It is a very philosophical question. I tried to be pragmatic and look at the positive side. It is past, done. I learned an enormous lot. I came from the private sector and it was a very tough experience. Whenever I had a different idea, I would suggest it – the answer was: “Не може”. I would start explaining, and it would be maybe “Yes”.  Very often it was “Не може”. A fact of having been used to a certain way of thinking. Not being too creative, not to get yourself in trouble. The current PM might have a more energetic approach!

I would like to bring another feature: that of the visionary. Looking abroad and setting the big goal. Our life turned out to be mainly survival, which is not inspiring. With the parliamentary elections now on the horizon, what should be the political priority, the national goal?

To have something which motivates the society and follow these goals through party programmes. Generalising is a mistake. What is best at this stage? My own belief: a centre thinking (I will not say liberal) would be very helpful for the democratic development. In general, a good experience. It is normal that the next day people realise who they had voted for.

A great number of people are leaving Bulgaria. What policies should we adopt to bring them back?

Through many, many years in exile, I visited innumerable communities. Bulgarians are not good emigrants. In the Cold War days I had no hope of seeing Bulgaria. Nowhere is better than home. A lot of our very talented students go abroad: if they see things improving here, they will come back. We have a tremendous potential of people who would like to succeed. We have possibilities to advance.Bulgariawill be open to do things in a different way. Talented technocratic Bulgarians have come back to serve their government. The strong family links. No one does tomatoes like their grandmother!

It is not easy to ask questions after Bill, who made sure to cover all angles. Still, which was the most difficult decision as PM?  If you could turn the clock back, which is the one decision you would not have taken again?Is our current PM (your former apprentice!) consulting with you these days and do you have advice for him (we’ll make sure to pass it on)?

What questions! I had such a good team. There was not anything key or dramatic. It was always boiled down to logics and necessity. There were unpleasant moments: I was put under some very serious pressure. I was trained for an entirely different job, not the executive one: a PM who deals with day-to-day problems. Prime Ministers inBulgariahave a large amount of responsibilities but no power. The one decision I would not take again if I could reverse time is to have become Prime Minister! I was going to look for the right person to become PM. But I was told by my young team (glancing at Nikolay Vassilev) that I could not back out of it; that people believed in me. How difficult and laborious it was. I was self-critical. But it happened, it was real, and it is on the historical record.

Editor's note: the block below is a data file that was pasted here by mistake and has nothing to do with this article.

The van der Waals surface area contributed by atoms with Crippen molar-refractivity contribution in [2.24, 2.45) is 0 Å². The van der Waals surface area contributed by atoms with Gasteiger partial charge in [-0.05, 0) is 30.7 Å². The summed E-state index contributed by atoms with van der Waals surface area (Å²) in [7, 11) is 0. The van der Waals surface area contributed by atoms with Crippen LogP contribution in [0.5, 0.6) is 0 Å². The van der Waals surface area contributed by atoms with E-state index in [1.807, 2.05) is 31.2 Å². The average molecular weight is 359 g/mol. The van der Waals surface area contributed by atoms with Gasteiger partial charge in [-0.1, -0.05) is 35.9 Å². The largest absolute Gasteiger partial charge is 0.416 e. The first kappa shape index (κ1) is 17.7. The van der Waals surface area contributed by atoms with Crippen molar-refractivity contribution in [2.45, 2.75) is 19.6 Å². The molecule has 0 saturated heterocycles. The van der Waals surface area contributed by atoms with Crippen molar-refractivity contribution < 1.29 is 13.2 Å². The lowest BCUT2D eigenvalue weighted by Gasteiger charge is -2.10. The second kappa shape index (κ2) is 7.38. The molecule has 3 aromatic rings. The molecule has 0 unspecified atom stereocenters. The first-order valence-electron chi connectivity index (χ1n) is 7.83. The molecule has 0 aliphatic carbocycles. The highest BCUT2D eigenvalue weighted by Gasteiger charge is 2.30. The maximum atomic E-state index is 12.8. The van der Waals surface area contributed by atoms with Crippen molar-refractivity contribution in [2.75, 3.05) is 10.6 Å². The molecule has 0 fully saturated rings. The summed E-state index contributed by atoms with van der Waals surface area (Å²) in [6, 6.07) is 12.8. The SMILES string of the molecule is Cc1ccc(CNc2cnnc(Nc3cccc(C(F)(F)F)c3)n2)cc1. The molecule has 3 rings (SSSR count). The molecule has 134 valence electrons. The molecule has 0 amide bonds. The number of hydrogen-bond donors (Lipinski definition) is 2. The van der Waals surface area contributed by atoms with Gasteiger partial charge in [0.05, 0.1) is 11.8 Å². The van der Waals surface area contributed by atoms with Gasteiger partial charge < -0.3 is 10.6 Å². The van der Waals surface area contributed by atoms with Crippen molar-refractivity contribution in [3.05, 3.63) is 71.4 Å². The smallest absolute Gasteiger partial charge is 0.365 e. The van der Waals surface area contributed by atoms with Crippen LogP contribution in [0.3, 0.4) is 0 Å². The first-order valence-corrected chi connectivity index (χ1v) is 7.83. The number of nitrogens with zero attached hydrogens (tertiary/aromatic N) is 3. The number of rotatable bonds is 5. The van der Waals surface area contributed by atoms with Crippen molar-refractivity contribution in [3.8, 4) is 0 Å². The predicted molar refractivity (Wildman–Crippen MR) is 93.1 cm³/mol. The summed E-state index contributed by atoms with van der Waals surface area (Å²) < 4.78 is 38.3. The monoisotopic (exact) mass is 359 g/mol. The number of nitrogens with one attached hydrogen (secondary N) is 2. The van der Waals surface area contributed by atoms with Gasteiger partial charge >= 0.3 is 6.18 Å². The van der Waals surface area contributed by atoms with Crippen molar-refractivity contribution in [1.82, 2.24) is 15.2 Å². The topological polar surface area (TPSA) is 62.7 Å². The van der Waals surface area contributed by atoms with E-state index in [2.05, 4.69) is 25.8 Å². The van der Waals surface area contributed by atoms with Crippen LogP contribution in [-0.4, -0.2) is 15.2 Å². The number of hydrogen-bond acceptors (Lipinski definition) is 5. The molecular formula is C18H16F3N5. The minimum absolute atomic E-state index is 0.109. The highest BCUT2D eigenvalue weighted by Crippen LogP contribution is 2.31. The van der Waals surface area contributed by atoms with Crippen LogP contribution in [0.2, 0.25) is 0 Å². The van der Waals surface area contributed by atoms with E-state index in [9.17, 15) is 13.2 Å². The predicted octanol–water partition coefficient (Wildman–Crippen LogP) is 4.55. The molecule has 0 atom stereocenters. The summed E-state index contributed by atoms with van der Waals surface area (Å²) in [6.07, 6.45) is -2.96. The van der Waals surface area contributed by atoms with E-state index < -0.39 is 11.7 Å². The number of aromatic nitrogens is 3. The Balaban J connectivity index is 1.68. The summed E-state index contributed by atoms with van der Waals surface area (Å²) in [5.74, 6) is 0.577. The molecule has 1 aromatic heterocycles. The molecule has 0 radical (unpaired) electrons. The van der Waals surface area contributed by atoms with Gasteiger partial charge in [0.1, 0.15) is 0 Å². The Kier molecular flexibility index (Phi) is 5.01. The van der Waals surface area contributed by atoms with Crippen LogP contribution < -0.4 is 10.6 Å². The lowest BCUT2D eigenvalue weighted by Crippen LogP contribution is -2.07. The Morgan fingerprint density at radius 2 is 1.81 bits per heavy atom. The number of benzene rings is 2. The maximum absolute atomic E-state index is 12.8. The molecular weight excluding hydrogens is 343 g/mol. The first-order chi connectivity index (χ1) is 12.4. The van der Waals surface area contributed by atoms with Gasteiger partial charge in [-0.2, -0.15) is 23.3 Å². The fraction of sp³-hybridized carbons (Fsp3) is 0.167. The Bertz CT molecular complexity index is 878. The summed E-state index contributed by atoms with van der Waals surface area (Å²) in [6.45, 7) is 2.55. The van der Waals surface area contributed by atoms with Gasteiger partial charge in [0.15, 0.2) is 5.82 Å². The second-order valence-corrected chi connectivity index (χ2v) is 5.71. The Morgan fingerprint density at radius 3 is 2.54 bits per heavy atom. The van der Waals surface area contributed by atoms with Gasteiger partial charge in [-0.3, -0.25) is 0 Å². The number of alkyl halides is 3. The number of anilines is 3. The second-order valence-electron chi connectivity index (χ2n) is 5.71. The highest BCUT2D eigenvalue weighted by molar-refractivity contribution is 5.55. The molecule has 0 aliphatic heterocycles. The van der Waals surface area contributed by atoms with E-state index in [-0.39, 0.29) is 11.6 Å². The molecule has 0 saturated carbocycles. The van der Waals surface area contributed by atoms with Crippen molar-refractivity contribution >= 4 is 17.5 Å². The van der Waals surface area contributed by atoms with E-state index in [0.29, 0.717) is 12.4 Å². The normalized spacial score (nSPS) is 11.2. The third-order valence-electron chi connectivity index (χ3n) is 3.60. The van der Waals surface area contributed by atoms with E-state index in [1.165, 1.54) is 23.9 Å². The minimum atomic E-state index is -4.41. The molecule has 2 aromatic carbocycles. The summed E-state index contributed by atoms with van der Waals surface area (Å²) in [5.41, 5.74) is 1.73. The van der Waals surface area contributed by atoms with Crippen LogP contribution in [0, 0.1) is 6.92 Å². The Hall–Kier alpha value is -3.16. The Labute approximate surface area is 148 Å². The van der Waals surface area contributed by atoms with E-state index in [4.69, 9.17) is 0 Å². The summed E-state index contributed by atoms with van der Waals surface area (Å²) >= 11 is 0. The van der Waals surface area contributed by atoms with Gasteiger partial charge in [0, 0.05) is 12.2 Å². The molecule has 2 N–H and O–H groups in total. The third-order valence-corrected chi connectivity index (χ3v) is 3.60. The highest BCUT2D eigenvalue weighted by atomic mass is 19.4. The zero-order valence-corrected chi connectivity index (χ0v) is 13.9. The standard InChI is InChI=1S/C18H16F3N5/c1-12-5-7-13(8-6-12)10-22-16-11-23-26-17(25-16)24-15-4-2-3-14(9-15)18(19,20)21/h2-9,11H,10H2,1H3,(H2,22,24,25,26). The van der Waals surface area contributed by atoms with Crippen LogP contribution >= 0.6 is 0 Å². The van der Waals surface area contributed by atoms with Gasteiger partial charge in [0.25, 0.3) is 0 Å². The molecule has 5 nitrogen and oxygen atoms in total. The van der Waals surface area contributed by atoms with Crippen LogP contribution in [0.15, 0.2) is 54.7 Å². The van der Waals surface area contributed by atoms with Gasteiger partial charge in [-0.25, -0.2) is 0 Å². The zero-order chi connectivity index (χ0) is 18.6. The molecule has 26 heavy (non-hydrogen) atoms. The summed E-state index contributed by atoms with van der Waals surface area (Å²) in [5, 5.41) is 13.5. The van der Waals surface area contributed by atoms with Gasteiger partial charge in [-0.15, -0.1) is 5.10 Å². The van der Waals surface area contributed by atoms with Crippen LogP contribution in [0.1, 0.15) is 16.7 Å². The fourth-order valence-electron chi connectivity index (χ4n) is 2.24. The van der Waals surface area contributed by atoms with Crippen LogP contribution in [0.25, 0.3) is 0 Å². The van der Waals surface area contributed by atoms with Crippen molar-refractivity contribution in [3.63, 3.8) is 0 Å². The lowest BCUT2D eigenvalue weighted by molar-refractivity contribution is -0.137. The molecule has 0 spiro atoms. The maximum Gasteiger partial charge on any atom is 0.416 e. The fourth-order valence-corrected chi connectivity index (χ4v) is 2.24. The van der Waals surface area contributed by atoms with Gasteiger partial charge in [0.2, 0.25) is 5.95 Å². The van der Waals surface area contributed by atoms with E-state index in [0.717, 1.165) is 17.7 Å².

PM Borissov worked for me before he became Secretary General of the Interior Ministry. He, being a very professional man, insisted on being with Margarita and me himself and taking personal care of our security. Later he told me: “I have been watching you for four years” and I replied: “Don’t you think I haven’t  been watching you either?” It is important to keep a good relationship. Far more positive than sulking, but discretion is important too. But yes, we do talk to one another over a broad agenda from time to time. There is a difference between being discreet and being secretive. No name-dropping.

What do you think the UK can offer?

Historic experience through the importance of theUK.  Being advanced in so many things. Being an example of democracy and tolerance. Economically, there is plenty of bilateral interest, after 50 years of isolation, two world wars andBulgariabeing on the other side.

Possibilities and business. On the whole, the initiative of having the BBCC is a market link, a source of dialogue and exchange of economic views. We have always looked upon Britain, and the rest of Western Europe, as something very stable, as being an inspiration.

Brits take things with a pinch of salt and humour. I like the story of the young MP who says to an old one: “Remember, what you are sitting in front of is the Opposition. The Enemy is behind you!”

Drysdale closed the discussions by drawing attention to some of the United Kingdom’s successful exports to Bulgaria, among which are engineering and technological products, financial services, many areas of energy and infrastructure expertise,  and not least some iconic food and drinks.   Scotch whisky, the third largest of all British exports comes solely from his home country of Scotland, and he took great pleasure in presenting Their Majesties, as a thank you from the BBCC, with a bottle of 15-year-old Dimple Haig which is already well known in Bulgaria.

Ambassador Allen closed the business part of the evening with a few final words: “When I arrived at the Embassy, I was a historian. I would like to understand where we are going. Where are we now? I asked lots of questions about the history of Bulgaria. As part of understanding modern Bulgaria, we have to understand your time as PM and look through your eyes. There are many grounds for optimism, and we are working to help create a bright future for Bulgaria.

On behalf of the Embassy as partner of the BBCC, I thank you both for a delightful evening as our very special guests”.

(Photos: British Bulgarian Business Council)



The Sofia Globe staff